Could a drought this year derail the U.S. economic recovery?

In its annual spring forecast report, the National Oceanic and Atmospheric Administration (NOAA) included a grave warning regarding the ongoing drought in the United States: It is likely to continue.

As we have reported previously on this blog, the drought that began several years ago has resulted in billions of dollars in losses for farmers throughout the nation, and has led to consumer price increases across the globe.

Earlier this month, the U.S. Department of Agriculture (USDA) released its initial findings regarding the worsening of the drought last summer. By August, nearly 43 percent of all farms were experiencing "severe impacts" due to the lack of water. According to the Bent County Democrat, a regional Colorado new source, many farmers who employ multiple work teams are struggling to meet expenses due to the drastic drop in revenue.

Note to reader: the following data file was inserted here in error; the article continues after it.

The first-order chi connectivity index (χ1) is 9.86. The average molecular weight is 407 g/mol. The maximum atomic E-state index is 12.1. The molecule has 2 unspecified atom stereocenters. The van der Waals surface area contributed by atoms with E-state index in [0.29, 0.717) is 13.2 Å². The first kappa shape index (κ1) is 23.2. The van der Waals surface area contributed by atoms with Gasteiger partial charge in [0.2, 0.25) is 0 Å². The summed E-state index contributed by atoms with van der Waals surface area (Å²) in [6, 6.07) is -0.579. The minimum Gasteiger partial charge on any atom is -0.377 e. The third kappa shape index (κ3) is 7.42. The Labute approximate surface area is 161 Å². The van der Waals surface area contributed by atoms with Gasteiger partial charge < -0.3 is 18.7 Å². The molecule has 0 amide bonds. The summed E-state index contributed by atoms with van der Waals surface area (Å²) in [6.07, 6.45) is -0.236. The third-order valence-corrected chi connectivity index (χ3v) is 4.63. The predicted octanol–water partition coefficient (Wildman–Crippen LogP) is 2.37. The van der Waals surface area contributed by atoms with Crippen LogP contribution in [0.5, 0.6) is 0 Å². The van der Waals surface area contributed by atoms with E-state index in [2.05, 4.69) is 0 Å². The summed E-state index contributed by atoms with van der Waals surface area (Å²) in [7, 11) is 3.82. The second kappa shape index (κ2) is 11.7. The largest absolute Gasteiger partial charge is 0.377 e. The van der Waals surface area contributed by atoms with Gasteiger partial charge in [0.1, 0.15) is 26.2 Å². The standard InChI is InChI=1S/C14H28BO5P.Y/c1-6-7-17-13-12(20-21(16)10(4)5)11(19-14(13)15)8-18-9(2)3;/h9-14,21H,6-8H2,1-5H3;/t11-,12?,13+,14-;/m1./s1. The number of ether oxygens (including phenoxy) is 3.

"We are faced with another year of zero revenues, and we are looking at $40,000-$50,000 of added healthcare costs," Bill Long, the commissioner of Bent County, Colorado, was quoted as saying at a local town meeting. "It's not pretty, not at all. There are big problems that haven't even hit us yet and it could snowball bad this year. We are in the third year of a drought and we are not going to be in for a good year if there is no change."

Both the NOAA and USDA acknowledged that the worst of the drought's economic effects have yet to be felt, in terms of both price appreciation and farmer distress. As a result, investors with financial stakes in agriculture companies or related industries may want to take steps to hedge against potential losses. One avenue is exploring cash flow real estate, or rental properties that provide a monthly source of income. To learn more, download a "Free Game Plan Report" from today.